Could Doctors' Drug Industry Ties Affect Your Care?

He added: "[Physician-industry relationships] bring shame to the profession. They damage the trust between the public and the profession. They raise the cost of care. They threaten patients' health when the wrong drug … is given."

Dr. Peter Schulman, associate professor of medicine at the University of Connecticut Health Center, agreed. "The less those physicians are tied to the pharmaceutical [and device] industry, the better," he said. "Doctors will make better, unbiased decisions regarding therapy for their patients."

But others argue that not all interactions with the pharmaceutical industry are bad. Because physicians often have little time to keep up with new information, some say relationships are necessary for the advancement of medicine and are actually helpful to patients.

Scott Lassman, a senior assistant general council for PhrMA, said that discouraging interactions between physicians and the pharmaceutical industry, "would not be in the best interest of patients."

"We do think the pharmaceutical representatives are able to provide very valuable information about drug products," he said. "We don't think that ought to be physicians' only source of information, but sales representatives can give very valuable information."

Some doctors agree. "It is inevitable that physicians have relationships with people in the pharmaceutical industry," said Dr. Rachelle Smith Doody, chair of Alzheimer's disease research at the Baylor College of Medicine in Texas.

"We would not expect the people who develop our city infrastructure to do so without knowing something about the vendors who support their efforts, or without using the vendor as a source of some information regarding its own products," she said. "Medicine requires some degree of interchange between companies and doctors."

Dr. Keith Isaacson, associate professor of obstetrics and gynecology at Harvard Medical School, added, "There are no longer 'departmental funds' to support research, travel to academic conferences, fellowship training opportunities, et cetera."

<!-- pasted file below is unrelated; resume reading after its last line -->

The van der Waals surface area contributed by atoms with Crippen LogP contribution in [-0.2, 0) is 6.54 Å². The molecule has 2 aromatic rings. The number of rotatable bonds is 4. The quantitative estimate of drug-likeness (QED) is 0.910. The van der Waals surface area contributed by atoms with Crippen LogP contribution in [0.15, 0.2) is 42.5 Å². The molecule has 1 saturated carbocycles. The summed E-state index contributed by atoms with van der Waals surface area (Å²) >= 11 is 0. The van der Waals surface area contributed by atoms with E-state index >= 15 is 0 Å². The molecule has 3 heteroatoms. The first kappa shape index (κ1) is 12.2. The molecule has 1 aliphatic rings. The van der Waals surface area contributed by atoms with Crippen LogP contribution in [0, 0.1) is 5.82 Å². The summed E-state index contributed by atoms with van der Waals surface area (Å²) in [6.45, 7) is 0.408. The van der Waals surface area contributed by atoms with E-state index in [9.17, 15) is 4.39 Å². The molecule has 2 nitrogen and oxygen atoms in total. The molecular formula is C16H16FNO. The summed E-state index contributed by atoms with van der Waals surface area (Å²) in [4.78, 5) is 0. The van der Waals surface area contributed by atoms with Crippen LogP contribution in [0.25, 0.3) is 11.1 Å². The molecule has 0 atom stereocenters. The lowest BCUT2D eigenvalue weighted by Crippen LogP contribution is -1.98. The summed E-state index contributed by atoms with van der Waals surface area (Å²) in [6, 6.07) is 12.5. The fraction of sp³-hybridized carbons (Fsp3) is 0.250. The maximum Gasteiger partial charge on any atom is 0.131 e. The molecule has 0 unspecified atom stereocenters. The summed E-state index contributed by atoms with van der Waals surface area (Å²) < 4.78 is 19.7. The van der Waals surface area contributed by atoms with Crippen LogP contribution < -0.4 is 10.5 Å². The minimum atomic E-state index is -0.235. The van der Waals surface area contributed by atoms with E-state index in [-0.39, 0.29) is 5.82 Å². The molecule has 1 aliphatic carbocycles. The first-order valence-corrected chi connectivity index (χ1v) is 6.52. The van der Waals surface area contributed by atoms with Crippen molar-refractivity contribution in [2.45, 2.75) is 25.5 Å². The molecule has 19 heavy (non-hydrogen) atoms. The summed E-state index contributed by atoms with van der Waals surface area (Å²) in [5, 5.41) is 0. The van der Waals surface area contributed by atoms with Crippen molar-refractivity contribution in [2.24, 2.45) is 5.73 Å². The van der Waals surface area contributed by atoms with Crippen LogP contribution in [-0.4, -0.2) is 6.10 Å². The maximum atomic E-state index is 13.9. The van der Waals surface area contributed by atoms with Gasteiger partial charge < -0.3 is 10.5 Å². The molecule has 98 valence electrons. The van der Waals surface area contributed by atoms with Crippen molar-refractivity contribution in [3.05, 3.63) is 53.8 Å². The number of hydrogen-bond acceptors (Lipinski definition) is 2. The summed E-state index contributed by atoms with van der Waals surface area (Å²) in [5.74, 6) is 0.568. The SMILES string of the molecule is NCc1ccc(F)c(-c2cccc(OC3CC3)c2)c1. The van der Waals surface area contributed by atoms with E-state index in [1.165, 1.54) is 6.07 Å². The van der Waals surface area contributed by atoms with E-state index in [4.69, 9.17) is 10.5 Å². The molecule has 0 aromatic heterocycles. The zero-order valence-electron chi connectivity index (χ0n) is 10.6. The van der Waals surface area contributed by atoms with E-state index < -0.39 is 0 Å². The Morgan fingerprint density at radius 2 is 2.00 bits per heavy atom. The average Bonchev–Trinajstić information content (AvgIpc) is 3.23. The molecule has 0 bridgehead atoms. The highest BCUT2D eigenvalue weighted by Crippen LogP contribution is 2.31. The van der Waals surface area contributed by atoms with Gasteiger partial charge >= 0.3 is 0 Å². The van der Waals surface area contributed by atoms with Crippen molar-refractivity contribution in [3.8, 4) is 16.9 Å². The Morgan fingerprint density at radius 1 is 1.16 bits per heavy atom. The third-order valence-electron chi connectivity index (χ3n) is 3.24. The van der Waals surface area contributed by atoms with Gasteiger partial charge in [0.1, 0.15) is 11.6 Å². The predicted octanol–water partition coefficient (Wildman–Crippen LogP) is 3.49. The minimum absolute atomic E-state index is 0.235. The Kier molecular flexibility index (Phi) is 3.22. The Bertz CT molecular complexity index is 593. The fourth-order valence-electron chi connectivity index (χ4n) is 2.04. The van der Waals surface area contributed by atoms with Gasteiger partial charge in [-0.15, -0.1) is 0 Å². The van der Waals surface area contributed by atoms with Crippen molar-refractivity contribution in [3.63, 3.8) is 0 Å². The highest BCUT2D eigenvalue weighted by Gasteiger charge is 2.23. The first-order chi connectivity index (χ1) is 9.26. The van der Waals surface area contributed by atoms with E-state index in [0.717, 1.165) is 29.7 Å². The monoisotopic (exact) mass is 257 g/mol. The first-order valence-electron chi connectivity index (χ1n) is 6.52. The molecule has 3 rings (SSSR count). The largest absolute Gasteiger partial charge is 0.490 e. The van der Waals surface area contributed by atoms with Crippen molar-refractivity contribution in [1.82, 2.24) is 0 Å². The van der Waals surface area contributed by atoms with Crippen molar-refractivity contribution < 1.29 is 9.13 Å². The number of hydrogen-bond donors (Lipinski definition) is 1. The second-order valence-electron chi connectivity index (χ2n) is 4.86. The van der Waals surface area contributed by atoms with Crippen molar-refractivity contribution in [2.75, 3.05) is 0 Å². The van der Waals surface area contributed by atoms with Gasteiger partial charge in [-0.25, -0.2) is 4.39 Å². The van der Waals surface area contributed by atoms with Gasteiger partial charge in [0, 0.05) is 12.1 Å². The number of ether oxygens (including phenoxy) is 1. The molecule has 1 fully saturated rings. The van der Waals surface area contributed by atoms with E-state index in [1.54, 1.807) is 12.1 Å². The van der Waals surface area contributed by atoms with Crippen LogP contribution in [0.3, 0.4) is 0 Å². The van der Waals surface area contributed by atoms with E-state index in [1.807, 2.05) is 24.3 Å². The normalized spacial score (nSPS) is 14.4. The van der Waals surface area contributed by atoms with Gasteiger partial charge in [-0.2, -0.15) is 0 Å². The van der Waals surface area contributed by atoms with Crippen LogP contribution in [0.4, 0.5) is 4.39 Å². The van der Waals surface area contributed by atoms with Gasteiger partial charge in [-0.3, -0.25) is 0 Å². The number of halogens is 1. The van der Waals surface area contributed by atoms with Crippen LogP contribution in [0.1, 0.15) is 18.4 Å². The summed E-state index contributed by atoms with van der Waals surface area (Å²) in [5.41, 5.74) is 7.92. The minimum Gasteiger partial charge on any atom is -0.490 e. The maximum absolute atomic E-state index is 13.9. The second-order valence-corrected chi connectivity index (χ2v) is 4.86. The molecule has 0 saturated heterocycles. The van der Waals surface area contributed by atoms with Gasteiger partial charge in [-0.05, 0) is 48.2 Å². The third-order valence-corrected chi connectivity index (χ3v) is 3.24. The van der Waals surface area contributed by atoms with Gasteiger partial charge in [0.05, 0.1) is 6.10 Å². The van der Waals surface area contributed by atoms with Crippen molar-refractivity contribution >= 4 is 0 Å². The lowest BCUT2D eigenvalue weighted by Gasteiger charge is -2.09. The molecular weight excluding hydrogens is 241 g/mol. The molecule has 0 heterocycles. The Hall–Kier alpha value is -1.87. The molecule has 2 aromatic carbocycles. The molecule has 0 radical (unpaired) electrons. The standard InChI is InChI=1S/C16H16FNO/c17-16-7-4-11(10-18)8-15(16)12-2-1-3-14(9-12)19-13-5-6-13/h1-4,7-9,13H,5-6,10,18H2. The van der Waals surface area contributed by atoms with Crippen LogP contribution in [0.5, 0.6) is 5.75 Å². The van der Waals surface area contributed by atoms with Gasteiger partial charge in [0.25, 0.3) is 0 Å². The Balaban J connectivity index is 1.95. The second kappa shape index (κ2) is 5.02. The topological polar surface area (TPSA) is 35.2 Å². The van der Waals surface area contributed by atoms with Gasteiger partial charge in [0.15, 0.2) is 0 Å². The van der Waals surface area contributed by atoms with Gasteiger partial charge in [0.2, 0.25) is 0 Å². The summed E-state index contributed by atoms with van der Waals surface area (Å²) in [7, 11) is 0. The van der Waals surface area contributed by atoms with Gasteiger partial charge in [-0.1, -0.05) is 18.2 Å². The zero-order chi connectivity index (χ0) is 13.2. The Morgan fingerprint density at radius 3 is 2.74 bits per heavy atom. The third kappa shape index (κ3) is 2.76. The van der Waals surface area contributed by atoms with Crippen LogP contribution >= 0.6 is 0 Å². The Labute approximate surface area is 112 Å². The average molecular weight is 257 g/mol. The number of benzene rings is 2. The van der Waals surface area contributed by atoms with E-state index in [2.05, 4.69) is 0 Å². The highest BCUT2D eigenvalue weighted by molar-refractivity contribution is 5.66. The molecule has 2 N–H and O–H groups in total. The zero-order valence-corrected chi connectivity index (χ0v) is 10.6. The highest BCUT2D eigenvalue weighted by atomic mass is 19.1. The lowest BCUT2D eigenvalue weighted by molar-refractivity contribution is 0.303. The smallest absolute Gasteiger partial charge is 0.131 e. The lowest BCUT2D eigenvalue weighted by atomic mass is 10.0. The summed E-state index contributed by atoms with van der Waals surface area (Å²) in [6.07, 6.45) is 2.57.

He added: "As a result, clinicians have learned to work together with industry. Clinicians have a lot to offer industry such as a good grasp of clinical needs and ideas for new medications and devices. In return, industry offers clinicians funding for research, fellowships and travel."

And, in some physicians' opinions, accepting payment for consulting services or enrollment of patients into clinical trials does not necessary result in bias.

"Payment does not automatically mean bias," said Dr. Charles Blanke, professor of medicine at the Oregon Health and Science University, "but full disclosure of the relationship between company and physician is mandatory. "

Dr. Susan Fisher-Hoch, professor of epidemiology at the University of Texas Health Science Center at Houston, agreed.

"The industry and the profession should be working together to promote health. However, the issue of conflict of interests needs to be clarified, limits set, and statements clearly made publicly."

Disclosure as Absolution

But is disclosure alone enough?

"I don't have a problem with consulting as long as money isn't involved and there is full disclosure," said Dr. Marshall Strome, chairman of the Cleveland Clinic Head and Neck Institute.

However, Hadler said, "Disclosure is not a cleansing event, an admission of guilt or an apology. It is some sort of rite of passage."

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